In my poem I didn’t want to say everything suggested to me by the image; rather I wanted to make a work that might complement the image and provide the reader/viewer with the chance to look twice, as it were, at what Jen had made – once to ‘read’ the image in the first place; and then to read it again through the poem. In this way the poem was written to be at the image’s service.
However, I also wanted the dynamic to work the other way, so that readers of the poem could afterwards attend to the image, importing its visual information back into my words. The poem is deliberately restrained as a result – to allow such a dynamic to occur. It says what I hope is just-enough-and-no-more to be part of that larger conversation between image and word:
The café was more drab
than he’d remembered,
strewn in awkward pride
like yellow crowns.
Ditto to all Paul said. I took that photo extremely late on New Year’s Eve, slightly tipsy, when we stopped off at the Belconnen shops to pick up milk for the morning’s coffee. The place was almost entirely deserted, with everything but the grocer shut down and asleep. I loved the colour of the chairs and the shape of their legs in the air. When I showed Paul, he responded as he said, which led me to revisit the chair images I’d shot, change the saturation, change the cropping etc. I decided, after reading ‘Conversations’, to pull in very tight around the chairs so that it was AllAboutThem.
They are, of course, awkward in that upside-down context – gawky, inelegant, and yet entirely chairs. Thinking about the ephemerality of conversation in cafes, I came to feel that the chairs were utterly uninterested in what we have to say, and that perhaps what matters to them are the long quiet nights when they commune only with each other. (I know of course they are only made objects and not sentient beings, but you know . . .)
Do you see the publication of Watching the World as the end of this project?
I think the Watching the World project is over; we’ve exhibited the work (twice), reworked it, and now published it. But the notion of watching the world is by no means over. Paul and I worked on two other photography+poetry collaborations last year, and are presently working on another, and all have involved, to a very great extent, looking closely at the everyday things of the world, and responding to them. I find myself uninterested in whatever is ‘grand’, whether it’s abstract theories or material objects that are labelled as such. I tend to photograph the un-grand: water, street signs, graffiti, leaves, stones. I like to see what they might say to me in their small voices.
Paul has a wonderful ability to find the smallest gesture, the most ordinary story, and translate it into a clear and captivating poem. So many of his poems treat the everyday: family relationships, something someone once said, the look of a jar or cup or dress. I think our two different-but-related aesthetics work well together.
I have been very interested, for a long time, in phenomenology as a way of pursuing research projects, and therefore interested in the thingliness of things, in ways of figuring out what it might mean to be. Related to that is a body of reading I’ve done in the writings of scholars like Humberto Maturana and Franscisco Varela, who described the reflexive mechanisms that operate in all living beings that allow them to interact with everything in their environment; this interaction means there is a constant flow of knowledge between living beings and environment, and that each is continually changing the other.
They were writing as biologists, but the concepts they posited have been adopted by sociologists and philosophers et al, because they open up a very interesting space to think about cognition: knowing, being, seeing. They offer a great phrase: ‘Anything said is said by an observer’ – and in that seeing and saying, the thing is changed. I’m intrigued by how the act of observing – of watching the world – might change both me and that part of the world I am observing and ‘saying’, and might afford new ways of understanding. That’s probably enough said on that!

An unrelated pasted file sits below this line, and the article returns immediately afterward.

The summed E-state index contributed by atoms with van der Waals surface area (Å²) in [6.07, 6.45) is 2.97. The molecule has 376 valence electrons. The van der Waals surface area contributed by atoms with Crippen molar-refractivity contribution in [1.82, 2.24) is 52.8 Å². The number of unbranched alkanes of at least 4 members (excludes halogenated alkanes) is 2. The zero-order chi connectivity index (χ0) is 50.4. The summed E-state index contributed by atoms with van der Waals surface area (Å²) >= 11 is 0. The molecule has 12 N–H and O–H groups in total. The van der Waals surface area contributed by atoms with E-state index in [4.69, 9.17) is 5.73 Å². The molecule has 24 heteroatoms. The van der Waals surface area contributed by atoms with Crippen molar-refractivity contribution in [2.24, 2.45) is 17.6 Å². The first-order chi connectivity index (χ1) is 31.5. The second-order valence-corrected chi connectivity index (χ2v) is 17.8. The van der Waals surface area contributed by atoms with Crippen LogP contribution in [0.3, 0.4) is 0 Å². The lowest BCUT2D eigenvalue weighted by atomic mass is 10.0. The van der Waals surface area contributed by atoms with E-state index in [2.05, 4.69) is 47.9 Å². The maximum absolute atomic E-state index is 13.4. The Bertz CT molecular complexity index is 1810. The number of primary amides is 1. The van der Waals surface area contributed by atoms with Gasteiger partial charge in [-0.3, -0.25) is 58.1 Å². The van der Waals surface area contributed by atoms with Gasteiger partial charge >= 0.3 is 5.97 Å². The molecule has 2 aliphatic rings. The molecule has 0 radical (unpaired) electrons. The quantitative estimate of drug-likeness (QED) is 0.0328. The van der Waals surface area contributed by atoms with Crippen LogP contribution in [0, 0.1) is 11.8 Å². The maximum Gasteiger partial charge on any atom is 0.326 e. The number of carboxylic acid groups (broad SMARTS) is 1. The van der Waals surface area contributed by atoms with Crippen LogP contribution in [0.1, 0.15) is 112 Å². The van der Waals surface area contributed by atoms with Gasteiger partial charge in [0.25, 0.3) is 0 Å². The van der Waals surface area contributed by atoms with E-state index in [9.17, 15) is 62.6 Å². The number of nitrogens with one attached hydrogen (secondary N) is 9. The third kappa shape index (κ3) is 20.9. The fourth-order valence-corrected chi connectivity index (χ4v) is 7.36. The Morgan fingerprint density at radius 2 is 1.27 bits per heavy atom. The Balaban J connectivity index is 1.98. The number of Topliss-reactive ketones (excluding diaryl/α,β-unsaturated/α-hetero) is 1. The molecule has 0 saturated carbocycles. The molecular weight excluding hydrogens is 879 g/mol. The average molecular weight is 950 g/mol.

I very much doubt we’ll ever take the original Watching the World objects out for a spin again (in fact, I’m keen to burn them ceremonially!). I’m confident that we have more projects to come that demand we bring ourselves very close to those everyday objects, converse with them, watch what they do, and have a bash at rendering them in photos, poems or other modes of representation.
I think the answer has to be yes and no. The Watching the World book, and the related exhibition that the book grew out of, have now been produced – although, as this interview is taking place, the book is yet to be launched and it has yet to fully find its place in our literary and visual culture. But I suspect that those projects are unlikely to reappear in any other guise or manifestation.
On a broader level, the book is one of a number of joint projects that Jen and I have embarked on, all of them connected to poetry, imagery and collaboration, and in that sense – as one manifestation of that larger collaborative enterprise – it is perhaps a kind of staging post: a place where we may pause and reflect prior to producing further work.
More generally, still, I tend to think that making art is a more-or-less continuous process in which new work builds on and develops previous work; and in which there are cycles of development and recurrence. I suspect that the writing and photographs in Watching the World have already enabled other kinds of creative work for both of us, and that they will return in some form or another, perhaps years hence – and possibly when we believe that they belong only to the past. In such a recurrence they will no doubt be reinflected and perhaps even wearing disguises of some kind, but in that way they are likely to continue to be part of a future conversation that Jen and I have with one another; and they may help us make further work at that time.
I believe that artists are almost always looking back as well as forwards; that the forwards-backwards dynamic is, indeed, how the engine that drives creativity works. As we watch the world today, we understand where we have been a little better; and we also prepare for what we will do in the future.
Watching the World: Impressions of Canberra by Jen Webb and Paul Hetherington will be launched on Tuesday 21 July at the National Library of Australia in Canberra. The publication can be purchased directly from Blemish Books.